My venture into this public sphere is characterized by long silent lapses. I post nothing, sometimes because I have nothing to say, or because I’m busy with life, or working on other writing.
I reflect on Facebook. A woman friended me last week, someone who knew others whom I know. I accepted, and then was inundated with her posts, which were mostly reposts of other people’s cute or reflective bon mots. These are the post-modern equivalent to the newspaper and magazine clippings that I once received from an ex-mother-in-law. They were the effort to connect, snippets of interest that revealed far more about the sender than the perceived interests of the recipient.
Occasionally an idea crosses my thoughts. I ponder that it could be transformed into a blog post. Then I think again. Some voice from the past pierces my consciousness. The brother-in-law who once interrupted me in conversation to say, “This isn’t about you” — his way to silence an outspoken woman. Or perhaps it was the mother who said, “Children should be seen and not heard,” or a family member, chastened by good Finnish Lutheran values, who inferred that to speak is to claim a place to which one is not entitled.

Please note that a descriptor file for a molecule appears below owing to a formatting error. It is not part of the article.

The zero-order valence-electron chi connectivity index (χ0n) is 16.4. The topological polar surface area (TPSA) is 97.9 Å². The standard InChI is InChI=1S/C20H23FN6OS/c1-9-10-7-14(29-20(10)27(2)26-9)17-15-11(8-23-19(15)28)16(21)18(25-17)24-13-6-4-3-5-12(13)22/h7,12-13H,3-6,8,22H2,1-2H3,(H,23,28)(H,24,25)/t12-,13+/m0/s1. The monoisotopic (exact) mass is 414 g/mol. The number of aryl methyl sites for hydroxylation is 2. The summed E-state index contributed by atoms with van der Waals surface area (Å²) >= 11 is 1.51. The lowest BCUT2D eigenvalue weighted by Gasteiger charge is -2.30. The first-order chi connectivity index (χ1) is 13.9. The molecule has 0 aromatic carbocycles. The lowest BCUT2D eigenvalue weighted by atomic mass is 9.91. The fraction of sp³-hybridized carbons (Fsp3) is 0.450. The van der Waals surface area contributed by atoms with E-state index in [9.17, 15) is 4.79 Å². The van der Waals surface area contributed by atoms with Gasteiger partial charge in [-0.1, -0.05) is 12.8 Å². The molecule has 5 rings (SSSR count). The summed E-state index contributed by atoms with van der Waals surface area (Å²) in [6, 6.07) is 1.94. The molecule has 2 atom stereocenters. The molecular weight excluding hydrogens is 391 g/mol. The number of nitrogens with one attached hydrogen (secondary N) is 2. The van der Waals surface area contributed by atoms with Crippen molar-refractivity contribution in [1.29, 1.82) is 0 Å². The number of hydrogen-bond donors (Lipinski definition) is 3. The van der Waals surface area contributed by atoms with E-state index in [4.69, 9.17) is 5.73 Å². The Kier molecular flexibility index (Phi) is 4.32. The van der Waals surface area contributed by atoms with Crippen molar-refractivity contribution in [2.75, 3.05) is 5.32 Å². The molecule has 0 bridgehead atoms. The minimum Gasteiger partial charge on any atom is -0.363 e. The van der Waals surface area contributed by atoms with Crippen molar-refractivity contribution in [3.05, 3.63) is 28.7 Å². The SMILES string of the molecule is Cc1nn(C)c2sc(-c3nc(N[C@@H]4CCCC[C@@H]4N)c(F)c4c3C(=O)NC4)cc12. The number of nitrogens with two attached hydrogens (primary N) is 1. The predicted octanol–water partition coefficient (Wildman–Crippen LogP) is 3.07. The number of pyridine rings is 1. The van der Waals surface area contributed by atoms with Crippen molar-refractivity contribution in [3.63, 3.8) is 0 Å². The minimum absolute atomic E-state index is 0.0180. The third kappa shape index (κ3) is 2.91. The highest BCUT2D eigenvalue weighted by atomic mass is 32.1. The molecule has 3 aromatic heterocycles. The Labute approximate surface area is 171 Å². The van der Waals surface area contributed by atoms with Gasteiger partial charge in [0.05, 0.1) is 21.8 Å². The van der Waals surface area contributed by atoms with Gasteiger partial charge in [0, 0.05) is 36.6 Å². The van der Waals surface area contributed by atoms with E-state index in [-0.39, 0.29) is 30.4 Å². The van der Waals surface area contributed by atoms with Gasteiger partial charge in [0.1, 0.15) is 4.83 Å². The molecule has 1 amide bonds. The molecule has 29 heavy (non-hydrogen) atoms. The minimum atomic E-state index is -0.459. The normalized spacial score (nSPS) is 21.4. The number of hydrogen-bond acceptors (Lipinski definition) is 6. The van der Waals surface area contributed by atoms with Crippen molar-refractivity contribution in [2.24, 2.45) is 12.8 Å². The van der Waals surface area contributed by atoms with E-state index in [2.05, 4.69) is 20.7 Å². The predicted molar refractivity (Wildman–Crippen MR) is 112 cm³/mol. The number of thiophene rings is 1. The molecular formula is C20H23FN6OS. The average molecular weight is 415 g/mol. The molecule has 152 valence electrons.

All those Facebook posts. They’re an effort to be seen and heard, to be affirmed. It seems that as the planet becomes ever more crowded with people we become simultaneously more lonely. The tiny flicker of “Like” is the star that emerges from a cloud, the twinkle of connection in an infinite night.